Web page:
By Darren Eliot
November 09, 2009

They came to call him "Lucky", but LucRobitaille was only so in a happy-go-lucky sort of way. Seemingly always smiling and in a good mood, Robitaille's demeanor belied a serious sense of purpose when it came to improving as a hockey player.

He came into the NHL as an awkward-skating scoring phenom from the QMJHL. I remember his first couple of training camps with the L.A. Kings where he was slender of build and coltish on his skates. When he showed up for camp as a rookie in 1986, he was bigger and his stride was much stronger. All of a sudden, his offensive instincts, soft hands and determination to get to the net were applicable at the NHL level.

Part of it was simply physical maturity. We were sitting next to one another in the locker room at training camp in Victoria, British Columbia in 1986 and I asked him what he did training-wise during the summer. Luc went into a gush about this new concept called rollerblades, which he used to train off-ice during the offseason. As he described roller skates with wheels repositioned in a straight line attached to the boots of his old hockey skates, I was impressed with his dedication to work on a specific aspect of his game that needed improving.

Unfortunately, my business foresight didn't match Robitaille's. I dismissed rollerblades as a dubious training tool with little mass appeal. Luc, on the other hand, went on to a superb career and continued to display sharp business acumen with his involvement in rink development in California. Today he is a newly-inducted Hall of Famer -- in a distinguished class with Steve Yzerman, Brett Hull, Brian Leetch and Lou Lamoriello -- as well as the VP of Business Operations for the Kings. I couldn't have predicted it sitting in that training camp locker room back then, but I'm not surprised now.

On the other hand, people early on mistook Yzerrman's serious, thoughtful persona as standoffish aloofness -- selfish even. Those portrayals came from the uninitiated. He grew up in public as the captain of the rebuilding Detroit Red Wings and grew into a champion and renowned leader. But at the core, Yzerman wasn't a talent-first or offense-only hockey player. He was as driven a player as I ever witnessed.

When I went from the Kings to the Wings in 1987, I got to see this attribute first-hand. Times were better for Detroit, but it was quite chaotic and somewhat dysfunctional under blustering bench boss Jacques Demers. It was a team and an organization still in transition with a young captain amidst a host of aging veterans of varying pedigrees and backgrounds. And work habits. Those were rollicking times with characters like Harold Snepsts, Lee Norwood, Mike O'Connell, Tim Higgins and Brent Ashton co-existing with young tough guys Bob Probert and Joe Kocur and play-making whiz Adam Oates.

Despite the color and carousing, the one enduring image I have is of Yzerman working out. After practice. After games. While the rest of the gang was making plans to go to lunch or dinner or whatever, he diligently, quietly and resolutely focused on elevating himself from a player with star potential to being a superstar. That journey would continue for the Red Wings and Yzerman for the next decade before they finally won the Stanley Cup in 1997. At the heart of it all was the captain, his personal growth on and off the ice mirroring that of the Red Wings as a whole.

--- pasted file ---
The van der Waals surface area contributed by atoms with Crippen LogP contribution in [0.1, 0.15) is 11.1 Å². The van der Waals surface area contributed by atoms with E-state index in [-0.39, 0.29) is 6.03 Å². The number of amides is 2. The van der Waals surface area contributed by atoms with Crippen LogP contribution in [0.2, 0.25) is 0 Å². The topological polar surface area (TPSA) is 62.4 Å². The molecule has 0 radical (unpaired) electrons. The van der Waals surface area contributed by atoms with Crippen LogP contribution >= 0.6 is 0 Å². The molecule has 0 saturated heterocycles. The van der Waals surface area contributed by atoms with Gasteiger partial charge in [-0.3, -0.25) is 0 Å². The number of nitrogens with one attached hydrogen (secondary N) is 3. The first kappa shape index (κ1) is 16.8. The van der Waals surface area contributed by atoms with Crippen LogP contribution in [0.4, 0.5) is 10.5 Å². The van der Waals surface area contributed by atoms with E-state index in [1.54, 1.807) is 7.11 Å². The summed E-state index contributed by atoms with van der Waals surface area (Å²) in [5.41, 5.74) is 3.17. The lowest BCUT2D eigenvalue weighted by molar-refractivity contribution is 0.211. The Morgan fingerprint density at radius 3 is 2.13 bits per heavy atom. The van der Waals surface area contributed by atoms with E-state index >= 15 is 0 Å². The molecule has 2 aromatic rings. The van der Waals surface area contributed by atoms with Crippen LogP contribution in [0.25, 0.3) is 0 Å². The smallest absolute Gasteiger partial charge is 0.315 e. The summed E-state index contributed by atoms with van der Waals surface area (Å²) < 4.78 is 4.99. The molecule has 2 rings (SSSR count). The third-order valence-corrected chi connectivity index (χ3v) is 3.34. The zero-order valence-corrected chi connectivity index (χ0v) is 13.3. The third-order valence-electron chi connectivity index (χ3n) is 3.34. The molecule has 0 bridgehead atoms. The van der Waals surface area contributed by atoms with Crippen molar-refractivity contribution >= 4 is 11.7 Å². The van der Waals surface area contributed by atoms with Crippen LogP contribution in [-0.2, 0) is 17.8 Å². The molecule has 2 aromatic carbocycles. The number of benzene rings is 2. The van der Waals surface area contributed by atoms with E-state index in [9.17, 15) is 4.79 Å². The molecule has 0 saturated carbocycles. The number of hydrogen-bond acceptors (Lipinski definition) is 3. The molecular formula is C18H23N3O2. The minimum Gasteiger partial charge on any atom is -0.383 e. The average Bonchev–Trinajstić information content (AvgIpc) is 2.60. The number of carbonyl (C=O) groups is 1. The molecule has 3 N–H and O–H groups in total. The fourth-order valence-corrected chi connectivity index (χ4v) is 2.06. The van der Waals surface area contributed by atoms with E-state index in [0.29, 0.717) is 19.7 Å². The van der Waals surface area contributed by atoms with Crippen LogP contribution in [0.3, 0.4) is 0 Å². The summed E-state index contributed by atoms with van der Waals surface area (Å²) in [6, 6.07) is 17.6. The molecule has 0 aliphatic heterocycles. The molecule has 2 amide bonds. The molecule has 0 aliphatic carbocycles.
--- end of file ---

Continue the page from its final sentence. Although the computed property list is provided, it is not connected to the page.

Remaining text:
Yzerman and the Wings would go on to win two more Cups with number 19 as captain and another with him as part of the front office management team, but the one title that stands out to me was in 2002. That's where my memory of Robitaille and Yzerman merge, fully 15 years after the path of my blip of a career intersected with these two who would go on to greatness.

I was on the ice as Yzerman hoisted the Stanley Cup for the third time, fortunate enough to be part of the proceedings as an analyst for Westwood One's national radio coverage. Yzerman beamed as he held the Cup high, surrounded by family -- he was now a father far removed from the wide-eyed, baby-faced 18-year old who had arrived in the Motor city almost 20 years earlier. His smile lit up the building and masked much of the marring his face had endured during his rugged ascent to the pinnacle.

Then came Robitaille -- he of the gaudy offensive numbers, but never a championship. Emotions overwhelmed him. He was crying openly as he tried to answer my perfunctory questions. He'd finally achieved after 16 seasons what every hockey player dreams of.

The raw, real emotion of a beaming Yzerman acknowledging the adoring Wings' faithful and the tears of joy flowing from Robitaille as he reveled in the moment moved me. That unfettered outpouring was powerful and I felt genuinely happy for them. As I am now.

Congratulations to Luc Robitaille and Steve Yzerman. Thanks for the Hall of Fame memories.

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